The Next Stage Repertory Company's production of "The Glass Menagerie" features Justin Cowan as Tom, the voice of Tennessee Williams. The innovative interpretation, which also features Presila Quinby as Amanda, Hannah Grenfell as Laura, Adam Cuppy as the gentleman caller and jazz guitarist Bil Leonhart, plays through Sept. 14 at the Craterian Theater in Medford. Cowan graduated a year ago from Southern Oregon University with a theater arts degree in performance. We met at Alex's in Ashland late one afternoon.
EH: What attracts you to the plays of Tennessee Williams?
JC: His poetry speaks to me. Something that is unique to his storytelling is his sense of magic and the visceral feeling that we get from his stories. He tells the story of his life through the poetry of the characters he's created.
The world of Tennessee Williams is its own atmosphere; you can almost taste it in the air. "The Glass Menagerie" takes place in St. Louis, and partially in the winter. The characters are stifled in this small apartment. There is a lot of friction between the characters. Friction is hot and that lends itself to this atmosphere, this feeling of warmth.
EH: How is playing Tennessee Williams different than playing Shakespeare?
JC: You have the same craft that you use every time, and that is to dive in and find the character, as you're swimming through the words that the character is speaking. The actor's job is to specify what's going on for the character, and to live that truthfully in the moment. With regard to Shakespeare, there's another layer on top of that: the verse that you have to overcome as an actor. Shakespeare needs to be decoded first. It's a different kind of poetry; it's like playing a different kind of music. You have the same instrument, but playing baroque classical versus jazz. It's the same notes, but played in a different order and in a different rhythm. Tennessee Williams is very jazzy.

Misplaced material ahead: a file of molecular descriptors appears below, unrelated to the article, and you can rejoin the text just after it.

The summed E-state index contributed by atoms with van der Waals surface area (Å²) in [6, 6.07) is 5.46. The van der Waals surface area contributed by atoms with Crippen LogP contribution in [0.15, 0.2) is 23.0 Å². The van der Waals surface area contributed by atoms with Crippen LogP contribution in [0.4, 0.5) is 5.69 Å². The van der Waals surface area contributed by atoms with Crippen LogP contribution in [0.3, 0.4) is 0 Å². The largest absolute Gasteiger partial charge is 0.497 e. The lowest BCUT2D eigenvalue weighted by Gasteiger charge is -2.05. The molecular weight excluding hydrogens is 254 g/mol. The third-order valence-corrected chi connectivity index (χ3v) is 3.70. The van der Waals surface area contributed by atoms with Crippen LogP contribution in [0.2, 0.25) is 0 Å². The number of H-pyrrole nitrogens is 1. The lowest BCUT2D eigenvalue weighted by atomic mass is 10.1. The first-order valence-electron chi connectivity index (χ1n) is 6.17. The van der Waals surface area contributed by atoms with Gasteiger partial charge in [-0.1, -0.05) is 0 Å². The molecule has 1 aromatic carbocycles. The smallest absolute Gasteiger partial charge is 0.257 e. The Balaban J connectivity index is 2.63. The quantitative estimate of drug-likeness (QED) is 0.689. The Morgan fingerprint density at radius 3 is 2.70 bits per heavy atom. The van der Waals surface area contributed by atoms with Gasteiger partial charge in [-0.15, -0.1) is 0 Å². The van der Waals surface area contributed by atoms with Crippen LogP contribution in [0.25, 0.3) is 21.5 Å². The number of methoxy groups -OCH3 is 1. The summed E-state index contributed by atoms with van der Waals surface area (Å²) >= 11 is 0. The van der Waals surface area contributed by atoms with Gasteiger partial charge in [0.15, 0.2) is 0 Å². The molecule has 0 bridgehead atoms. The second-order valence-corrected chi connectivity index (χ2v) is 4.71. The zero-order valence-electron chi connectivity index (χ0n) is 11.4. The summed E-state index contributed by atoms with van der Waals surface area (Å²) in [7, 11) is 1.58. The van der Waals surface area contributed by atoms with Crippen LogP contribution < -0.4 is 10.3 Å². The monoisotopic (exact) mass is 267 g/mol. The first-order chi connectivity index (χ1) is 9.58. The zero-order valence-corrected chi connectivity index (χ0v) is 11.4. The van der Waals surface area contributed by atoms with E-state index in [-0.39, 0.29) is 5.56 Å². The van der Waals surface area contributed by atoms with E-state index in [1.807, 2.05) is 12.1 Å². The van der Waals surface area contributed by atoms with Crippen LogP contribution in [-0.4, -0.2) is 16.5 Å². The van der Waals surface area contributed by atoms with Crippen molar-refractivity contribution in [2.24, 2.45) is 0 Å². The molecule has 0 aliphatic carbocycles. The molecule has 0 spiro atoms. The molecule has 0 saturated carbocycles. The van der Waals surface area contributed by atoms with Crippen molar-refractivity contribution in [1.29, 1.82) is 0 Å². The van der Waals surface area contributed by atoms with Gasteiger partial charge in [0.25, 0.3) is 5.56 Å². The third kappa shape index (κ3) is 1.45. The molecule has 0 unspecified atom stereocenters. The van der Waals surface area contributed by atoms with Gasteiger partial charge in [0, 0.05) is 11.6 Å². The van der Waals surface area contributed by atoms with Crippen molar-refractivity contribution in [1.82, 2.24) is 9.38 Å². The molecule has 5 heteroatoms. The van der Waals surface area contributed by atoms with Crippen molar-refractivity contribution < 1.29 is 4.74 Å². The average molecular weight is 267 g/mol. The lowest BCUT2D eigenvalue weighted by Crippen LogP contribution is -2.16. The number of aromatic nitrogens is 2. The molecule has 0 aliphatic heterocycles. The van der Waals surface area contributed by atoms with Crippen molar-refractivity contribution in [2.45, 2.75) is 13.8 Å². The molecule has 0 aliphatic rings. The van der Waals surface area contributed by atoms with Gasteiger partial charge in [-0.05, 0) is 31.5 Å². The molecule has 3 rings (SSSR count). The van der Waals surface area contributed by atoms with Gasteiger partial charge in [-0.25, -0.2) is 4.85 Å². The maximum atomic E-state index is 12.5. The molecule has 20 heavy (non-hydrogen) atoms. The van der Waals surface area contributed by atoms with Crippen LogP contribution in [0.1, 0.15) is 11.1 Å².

Shakespeare has a certain atmosphere too. When you go and see a Shakespeare play, it's like going and seeing classical music. You know that you are going to be sitting there for a while, and you'll need to focus to grasp everything. But what you take away from it is beautiful, and hugely important, and clearly has a message that has lasted that length of time. In that same regard, Tennessee Williams and jazz music will also withstand the test of time.
EH: What is the magic of theater?
JC: It's the willingness; it's the will to escape. It's the mutual agreement that I will let you take me away. Tell me a story. And I will agree with everything you say. By suspending this disbelief you're saying, "Oh, this world is real, I feel this world."
When you can successfully dupe an audience into believing that they are somewhere else, if you can make them forget about their life for even a moment, I think you've performed magic. You have transported them.
Doing the work is half the reward. In some cases, it's the whole reward. It's a challenge. It's a puzzle to reach this one goal of an elaborate magic trick. It's the thrill of the magic and carefully piece by piece putting together this stack of sticks. And then closing night, we're done. We're pulling out the base. There it goes. And you'll never see it again.
"The Glass Menagerie," directed by Doug Warner, plays at 7:30 p.m. Friday, Sept. 13, and 2 p.m. Saturday, Sept. 14, at the Craterian, 23 S. Central Ave., Medford. For tickets and information, visit www.craterian.org or call the box office at 541-779-3000.
Evalyn Hansen is a writer and director living in Ashland. She trained as an actor at the American Conservatory Theatre and is a founding member of San Francisco's Magic Theatre. Reach her at email@example.com.